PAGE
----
Gillette Cup Semi-Final. Middlesex v Somerset. 17th, 18th, 19th, 24th, 25th and 26th August 1977. Lord’s.
Forty or so years ago a one-day match at Lord’s was rained off. Nothing exceptional about that you might think. Except in this case there was. Not least that the match was effectively rescheduled five times before it could be played, involved the movement of a Championship fixture to another date and to another ground in another county, and may even have affected the outcome of that year’s County Championship. Even Elvis put in an appearance, of sorts at least.
In 1977 I was in the third part of my exile living in what was then designated ‘the most boring town in England’. I had booked leave for the Gillette Cup Semi-Final against Middlesex at Lord’s. My brother had done the same on the South Coast for we always conducted a pincer movement to descend on the great set-piece battles of county cricket that 60-over quarter and semi-final matches always were. The straight knock-out format from the outset, and the three or four weeks build up to each match saw to that. The anticipation of the matches would grip supporters from the moment the draw for the next round was made.
My brother and I had finalised our strategy over the telephone the night before, for if you wanted instant communication with a distant someone in those days that was the only way. We spoke with deep foreboding for the forecast was cataclysmic and the, still young, Botham was out of the match with a stress fracture of the foot.
We had no ticket, for even in 1977 it was safe to leave buying one for a semi-final at Lord’s until the day. That unfathomable well of optimism about the weather which afflicts cricket supporters planning to go to a wet match overrode the forecast. And it was Somerset at Lord’s, a chance of reaching the Final and Brian Close’s final season too so there was nothing for it but to go.
I arose to the brief voice of the BBC reporting torrential rain and resultant flooding on the London Underground. I rushed off regardless with my lunch and my hopes. As the train plummeted southwards the skies, though heavy, let fall no rain. We reached Hatfield before the windows started to fleck with drizzle but no more. On to the Underground and up the escalator at St John’s Wood with that irrational optimism rising again until I was met by my brother blown in through the station entrance with an escort of mizzle.
The sign outside the ground said ‘Inspection at 2.00 pm’ but my brother had spoken to someone leaving the ground who had told him there would be no play today, “and probably none tomorrow either.” No refunds in those days even for Noah so we found a bench in St John’s Wood Church Gardens and talked of matches and players past. The rain stopped but the air hung heavy with moisture and though in our hearts we knew the person leaving the ground was right we hoped for a miracle still.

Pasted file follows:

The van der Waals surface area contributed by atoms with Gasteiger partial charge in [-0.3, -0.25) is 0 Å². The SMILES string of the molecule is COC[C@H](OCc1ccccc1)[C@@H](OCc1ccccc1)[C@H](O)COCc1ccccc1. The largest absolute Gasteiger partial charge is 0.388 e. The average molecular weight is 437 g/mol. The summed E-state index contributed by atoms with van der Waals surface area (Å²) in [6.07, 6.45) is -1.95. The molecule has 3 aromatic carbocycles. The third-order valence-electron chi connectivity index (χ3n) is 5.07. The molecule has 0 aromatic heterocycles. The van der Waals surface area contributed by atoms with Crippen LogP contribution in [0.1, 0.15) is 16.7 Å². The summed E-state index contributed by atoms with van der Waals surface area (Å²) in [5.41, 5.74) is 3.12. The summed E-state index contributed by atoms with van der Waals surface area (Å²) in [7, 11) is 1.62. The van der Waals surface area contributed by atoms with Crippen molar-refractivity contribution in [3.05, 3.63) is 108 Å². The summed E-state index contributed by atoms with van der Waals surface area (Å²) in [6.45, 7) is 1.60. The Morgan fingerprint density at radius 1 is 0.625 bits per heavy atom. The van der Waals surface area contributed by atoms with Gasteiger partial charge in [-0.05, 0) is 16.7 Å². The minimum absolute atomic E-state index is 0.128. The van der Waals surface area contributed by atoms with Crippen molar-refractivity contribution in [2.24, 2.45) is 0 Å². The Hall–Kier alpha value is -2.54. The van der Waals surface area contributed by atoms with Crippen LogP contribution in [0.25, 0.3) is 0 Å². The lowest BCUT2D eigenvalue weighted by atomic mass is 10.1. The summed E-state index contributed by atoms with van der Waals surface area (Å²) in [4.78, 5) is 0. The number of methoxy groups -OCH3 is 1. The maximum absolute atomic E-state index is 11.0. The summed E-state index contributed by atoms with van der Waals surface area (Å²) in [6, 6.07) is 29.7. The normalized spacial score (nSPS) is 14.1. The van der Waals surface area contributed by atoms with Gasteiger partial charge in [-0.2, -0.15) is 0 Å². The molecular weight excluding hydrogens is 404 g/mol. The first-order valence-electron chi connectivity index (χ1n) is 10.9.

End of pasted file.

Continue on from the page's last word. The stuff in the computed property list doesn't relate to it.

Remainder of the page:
Then along the path towards our bench, instead of a miracle, came a Dickensian figure in a dilapidated dinner suit, battered top hat bedecked with badges and an embryonic beard which spoke more of neglect than intent. “The KING is dead. The KING is dead. The king is DEAD,” he cried with a plaintiveness which more than matched our silent pleas that the weather might relent. He looked too as if he might have imbibed more than one glass in honour of his king. As so often in such circumstances it was clear that he was driven, if erratically, by a homing device which had selected my brother and I as targets.
As he reached us he dropped to his knees, not for the first time that day if the amount of mud encrusted on them was any guide, and raised his arms in supplication to the slightly brightening sky. “The KING is dead!” he cried. “The King is DEAD.” And it was a fact. The ‘King of Rock and Roll’ had died late the previous evening in Memphis and the heavens in London had in response wept on Lord’s.
The sun, perhaps curious at the events below, took a peek through the clouds around lunch time to an enormous cheer from the large Somerset contingent outside the gate. It was a false dawn and the match was called off for the day soon afterwards. And for the next day and the day after that too, for in those days three days were put aside for a semi-final.